Now the male swan has been permanently moved from his home at the city's Victoria Park pond because wildlife teams said they needed to keep an eye on him.
The bird was originally taken in by workers at Hessilhead Wildlife Rescue Centre, in Beith, Ayrshire - around two weeks ago - after they received concerned calls from the public.
The family of swans -which include newly-hatched cygnets - at the West End park are admired by dog walkers and other parks users.
Park-goers recently noticed that the male swan seemed to be in pain - and was missing a part of its bill on the right-hand side.
David O'Reilly, wildlife rehabilitator, said: "We got a few calls to say the swan had been attacked, possibly by a dog.
"We took the injured swan to our rescue centre and managed to treat it by cleaning up the wound and giving it antibiotics.
"It could have been several things that caused the wound - maybe a dog, maybe another animal. It might have been territorial wars."
Despite the temperament of the creature -swans are notoriously defensive - Mr O'Reilly said the centre had no difficulty in taking it to the rescue centre.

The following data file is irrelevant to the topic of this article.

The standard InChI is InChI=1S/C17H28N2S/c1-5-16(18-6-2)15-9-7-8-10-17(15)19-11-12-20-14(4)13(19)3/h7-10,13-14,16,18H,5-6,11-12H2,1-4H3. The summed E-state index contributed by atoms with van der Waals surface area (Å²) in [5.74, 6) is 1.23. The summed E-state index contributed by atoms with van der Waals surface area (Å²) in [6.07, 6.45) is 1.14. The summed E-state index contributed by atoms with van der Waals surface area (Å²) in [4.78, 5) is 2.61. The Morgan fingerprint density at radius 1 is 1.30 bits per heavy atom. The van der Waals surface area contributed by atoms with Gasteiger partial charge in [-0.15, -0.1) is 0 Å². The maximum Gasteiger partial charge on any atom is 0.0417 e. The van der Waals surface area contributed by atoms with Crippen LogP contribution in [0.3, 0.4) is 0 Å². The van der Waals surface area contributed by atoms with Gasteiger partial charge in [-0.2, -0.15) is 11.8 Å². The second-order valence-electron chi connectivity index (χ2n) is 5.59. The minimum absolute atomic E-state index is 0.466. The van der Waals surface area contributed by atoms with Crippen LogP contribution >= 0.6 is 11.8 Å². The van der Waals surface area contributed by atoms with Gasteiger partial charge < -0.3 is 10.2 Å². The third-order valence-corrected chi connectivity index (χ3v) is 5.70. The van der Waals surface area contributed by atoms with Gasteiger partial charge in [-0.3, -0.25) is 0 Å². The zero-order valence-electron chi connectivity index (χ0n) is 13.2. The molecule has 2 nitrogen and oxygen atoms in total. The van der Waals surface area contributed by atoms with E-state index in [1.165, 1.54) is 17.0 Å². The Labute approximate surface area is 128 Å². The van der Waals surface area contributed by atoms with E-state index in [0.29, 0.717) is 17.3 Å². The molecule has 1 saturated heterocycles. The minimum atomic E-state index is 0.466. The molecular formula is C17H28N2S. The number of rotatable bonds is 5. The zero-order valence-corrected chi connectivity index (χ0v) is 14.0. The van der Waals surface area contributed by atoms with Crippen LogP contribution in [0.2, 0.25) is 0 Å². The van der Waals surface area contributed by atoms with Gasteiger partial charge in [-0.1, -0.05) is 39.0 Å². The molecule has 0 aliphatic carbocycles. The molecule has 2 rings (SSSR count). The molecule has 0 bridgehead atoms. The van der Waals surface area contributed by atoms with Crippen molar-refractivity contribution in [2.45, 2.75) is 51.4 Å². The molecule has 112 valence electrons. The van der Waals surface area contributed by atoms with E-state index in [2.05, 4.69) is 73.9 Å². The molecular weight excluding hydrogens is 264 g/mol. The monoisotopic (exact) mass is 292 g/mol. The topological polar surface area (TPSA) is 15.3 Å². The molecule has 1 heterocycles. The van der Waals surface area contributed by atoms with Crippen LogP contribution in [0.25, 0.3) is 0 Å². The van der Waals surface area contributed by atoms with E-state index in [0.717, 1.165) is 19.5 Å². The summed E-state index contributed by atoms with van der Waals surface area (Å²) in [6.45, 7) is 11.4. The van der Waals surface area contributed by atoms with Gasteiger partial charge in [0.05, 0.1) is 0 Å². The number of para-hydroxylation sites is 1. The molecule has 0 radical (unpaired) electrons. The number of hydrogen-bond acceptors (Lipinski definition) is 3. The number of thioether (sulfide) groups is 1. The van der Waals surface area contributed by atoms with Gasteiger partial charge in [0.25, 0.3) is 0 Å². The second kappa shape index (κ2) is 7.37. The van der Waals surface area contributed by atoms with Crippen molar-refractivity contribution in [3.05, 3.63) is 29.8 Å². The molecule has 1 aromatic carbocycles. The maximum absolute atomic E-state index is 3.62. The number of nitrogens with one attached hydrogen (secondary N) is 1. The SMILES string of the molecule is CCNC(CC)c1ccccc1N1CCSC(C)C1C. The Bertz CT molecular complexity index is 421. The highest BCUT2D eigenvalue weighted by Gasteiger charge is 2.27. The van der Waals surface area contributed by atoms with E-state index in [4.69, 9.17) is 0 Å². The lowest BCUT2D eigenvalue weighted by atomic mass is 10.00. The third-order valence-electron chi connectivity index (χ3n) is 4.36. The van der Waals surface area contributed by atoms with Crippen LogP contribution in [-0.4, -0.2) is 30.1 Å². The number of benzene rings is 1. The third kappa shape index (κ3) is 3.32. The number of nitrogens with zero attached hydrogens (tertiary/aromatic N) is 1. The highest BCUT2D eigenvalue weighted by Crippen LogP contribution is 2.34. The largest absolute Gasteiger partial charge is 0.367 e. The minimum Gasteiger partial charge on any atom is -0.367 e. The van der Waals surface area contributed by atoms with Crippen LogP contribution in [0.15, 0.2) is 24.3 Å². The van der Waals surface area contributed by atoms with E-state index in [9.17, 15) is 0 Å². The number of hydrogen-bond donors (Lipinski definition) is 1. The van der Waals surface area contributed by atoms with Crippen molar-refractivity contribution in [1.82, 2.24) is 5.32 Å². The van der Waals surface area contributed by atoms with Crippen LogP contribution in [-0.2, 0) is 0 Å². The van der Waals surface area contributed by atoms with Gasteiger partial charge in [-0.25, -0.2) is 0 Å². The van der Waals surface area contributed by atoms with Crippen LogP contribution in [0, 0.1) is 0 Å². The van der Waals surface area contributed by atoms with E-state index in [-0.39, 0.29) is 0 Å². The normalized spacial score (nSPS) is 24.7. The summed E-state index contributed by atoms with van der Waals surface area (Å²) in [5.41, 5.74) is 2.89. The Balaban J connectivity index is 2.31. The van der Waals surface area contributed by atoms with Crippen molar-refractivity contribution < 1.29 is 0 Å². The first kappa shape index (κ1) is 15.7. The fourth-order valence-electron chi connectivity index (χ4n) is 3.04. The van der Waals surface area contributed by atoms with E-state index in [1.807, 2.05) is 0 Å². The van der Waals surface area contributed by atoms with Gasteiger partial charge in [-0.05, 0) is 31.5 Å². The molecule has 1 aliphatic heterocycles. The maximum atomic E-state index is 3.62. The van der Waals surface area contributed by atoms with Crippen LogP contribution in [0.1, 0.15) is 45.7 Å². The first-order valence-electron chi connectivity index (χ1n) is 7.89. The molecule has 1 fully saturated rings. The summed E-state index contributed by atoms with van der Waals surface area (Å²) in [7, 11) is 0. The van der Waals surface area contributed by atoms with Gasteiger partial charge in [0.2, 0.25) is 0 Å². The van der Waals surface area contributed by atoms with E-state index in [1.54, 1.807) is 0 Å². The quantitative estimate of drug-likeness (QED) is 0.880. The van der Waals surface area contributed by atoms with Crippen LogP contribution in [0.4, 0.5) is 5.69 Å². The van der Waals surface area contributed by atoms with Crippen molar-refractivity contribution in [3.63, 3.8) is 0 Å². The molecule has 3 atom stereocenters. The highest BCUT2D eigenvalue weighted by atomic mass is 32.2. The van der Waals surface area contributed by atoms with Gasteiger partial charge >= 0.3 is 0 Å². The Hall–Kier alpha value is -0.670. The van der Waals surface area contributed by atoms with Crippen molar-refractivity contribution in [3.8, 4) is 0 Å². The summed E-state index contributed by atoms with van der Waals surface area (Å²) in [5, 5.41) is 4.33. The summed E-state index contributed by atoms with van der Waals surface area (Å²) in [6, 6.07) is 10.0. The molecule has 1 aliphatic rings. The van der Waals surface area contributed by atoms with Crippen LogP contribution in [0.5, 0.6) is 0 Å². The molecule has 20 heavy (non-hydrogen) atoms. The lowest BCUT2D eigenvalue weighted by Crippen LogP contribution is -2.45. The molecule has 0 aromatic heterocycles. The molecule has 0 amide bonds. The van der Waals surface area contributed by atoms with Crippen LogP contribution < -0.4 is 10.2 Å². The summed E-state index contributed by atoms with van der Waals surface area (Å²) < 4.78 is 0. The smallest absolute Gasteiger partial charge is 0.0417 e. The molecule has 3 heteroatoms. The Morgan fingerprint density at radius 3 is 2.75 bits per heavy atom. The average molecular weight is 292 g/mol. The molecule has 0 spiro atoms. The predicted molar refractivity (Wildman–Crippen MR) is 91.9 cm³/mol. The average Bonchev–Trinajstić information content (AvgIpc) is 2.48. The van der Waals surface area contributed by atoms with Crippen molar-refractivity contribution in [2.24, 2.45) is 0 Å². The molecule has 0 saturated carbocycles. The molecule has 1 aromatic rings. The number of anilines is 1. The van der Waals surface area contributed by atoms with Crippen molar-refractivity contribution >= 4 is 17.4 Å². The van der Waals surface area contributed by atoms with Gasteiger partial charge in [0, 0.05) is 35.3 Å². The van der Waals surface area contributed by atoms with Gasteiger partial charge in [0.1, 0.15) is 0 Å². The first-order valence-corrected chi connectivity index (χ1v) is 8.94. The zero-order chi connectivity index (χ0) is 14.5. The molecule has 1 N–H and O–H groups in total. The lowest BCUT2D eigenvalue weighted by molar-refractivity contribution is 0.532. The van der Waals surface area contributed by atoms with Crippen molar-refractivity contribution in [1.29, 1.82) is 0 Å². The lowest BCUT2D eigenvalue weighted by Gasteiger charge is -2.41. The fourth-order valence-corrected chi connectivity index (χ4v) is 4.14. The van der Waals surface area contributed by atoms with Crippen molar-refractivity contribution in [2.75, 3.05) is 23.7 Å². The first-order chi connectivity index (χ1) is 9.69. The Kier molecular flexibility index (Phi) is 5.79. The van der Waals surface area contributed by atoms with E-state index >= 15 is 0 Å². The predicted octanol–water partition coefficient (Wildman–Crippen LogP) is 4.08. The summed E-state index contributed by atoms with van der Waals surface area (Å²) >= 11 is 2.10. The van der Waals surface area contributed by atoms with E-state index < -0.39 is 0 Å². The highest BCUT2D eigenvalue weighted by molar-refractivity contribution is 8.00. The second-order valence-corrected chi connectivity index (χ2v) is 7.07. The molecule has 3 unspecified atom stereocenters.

He said: "It wasn't a problem, we are used to handling swans."
The team made sure the swan could eat again with its damaged bill, and then released it back to Victoria Pond.
Days later, concerned members of the public noticed the swan was being bullied by the other swans and called the Scottish SPCA.
He is now living at Gartmorn Dam, near Alloa, Clackmananshire, close to the SSPCA's national wildlife rescue centre.
Colin Seddon, manager of the centre, said: "After the bird was released back to the pond it was chased off by the other swans so we have since moved it to another site with a group of non-breeding swans where it appears to be doing well.
"Thankfully, despite how bad the injury looks, the swan is able to feed normally.
"We would urge owners to keep their dogs under control and ensure they are on a lead if there are wild animals nearby."